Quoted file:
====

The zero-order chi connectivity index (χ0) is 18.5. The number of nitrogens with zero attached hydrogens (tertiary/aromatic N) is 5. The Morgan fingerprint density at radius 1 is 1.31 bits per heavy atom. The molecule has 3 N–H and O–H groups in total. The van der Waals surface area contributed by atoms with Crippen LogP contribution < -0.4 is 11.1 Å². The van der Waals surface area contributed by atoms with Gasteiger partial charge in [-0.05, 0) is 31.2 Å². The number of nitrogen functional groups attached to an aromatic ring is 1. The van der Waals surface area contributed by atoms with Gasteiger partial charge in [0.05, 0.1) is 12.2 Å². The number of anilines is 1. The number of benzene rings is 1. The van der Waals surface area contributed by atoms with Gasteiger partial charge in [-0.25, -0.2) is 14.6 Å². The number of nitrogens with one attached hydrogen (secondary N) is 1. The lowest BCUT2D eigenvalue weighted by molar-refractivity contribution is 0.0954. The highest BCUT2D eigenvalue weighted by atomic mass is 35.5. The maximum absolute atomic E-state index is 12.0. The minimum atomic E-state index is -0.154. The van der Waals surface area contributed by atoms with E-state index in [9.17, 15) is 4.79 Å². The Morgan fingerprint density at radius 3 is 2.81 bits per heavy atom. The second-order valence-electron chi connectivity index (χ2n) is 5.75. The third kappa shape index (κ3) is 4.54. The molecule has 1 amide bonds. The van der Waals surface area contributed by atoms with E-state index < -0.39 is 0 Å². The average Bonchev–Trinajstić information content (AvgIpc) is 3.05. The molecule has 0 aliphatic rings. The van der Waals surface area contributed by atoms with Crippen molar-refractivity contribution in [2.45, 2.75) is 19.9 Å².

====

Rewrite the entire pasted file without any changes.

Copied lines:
The zero-order chi connectivity index (χ0) is 18.5. The number of nitrogens with zero attached hydrogens (tertiary/aromatic N) is 5. The Morgan fingerprint density at radius 1 is 1.31 bits per heavy atom. The molecule has 3 N–H and O–H groups in total. The van der Waals surface area contributed by atoms with Crippen LogP contribution < -0.4 is 11.1 Å². The van der Waals surface area contributed by atoms with Gasteiger partial charge in [-0.05, 0) is 31.2 Å². The number of nitrogen functional groups attached to an aromatic ring is 1. The van der Waals surface area contributed by atoms with Gasteiger partial charge in [0.05, 0.1) is 12.2 Å². The number of anilines is 1. The number of benzene rings is 1. The van der Waals surface area contributed by atoms with Gasteiger partial charge in [-0.25, -0.2) is 14.6 Å². The number of nitrogens with one attached hydrogen (secondary N) is 1. The lowest BCUT2D eigenvalue weighted by molar-refractivity contribution is 0.0954. The highest BCUT2D eigenvalue weighted by atomic mass is 35.5. The maximum absolute atomic E-state index is 12.0. The minimum atomic E-state index is -0.154. The van der Waals surface area contributed by atoms with E-state index in [9.17, 15) is 4.79 Å². The Morgan fingerprint density at radius 3 is 2.81 bits per heavy atom. The second-order valence-electron chi connectivity index (χ2n) is 5.75. The third kappa shape index (κ3) is 4.54. The molecule has 1 amide bonds. The van der Waals surface area contributed by atoms with E-state index < -0.39 is 0 Å². The average Bonchev–Trinajstić information content (AvgIpc) is 3.05. The molecule has 0 aliphatic rings. The van der Waals surface area contributed by atoms with Crippen molar-refractivity contribution in [2.45, 2.75) is 19.9 Å².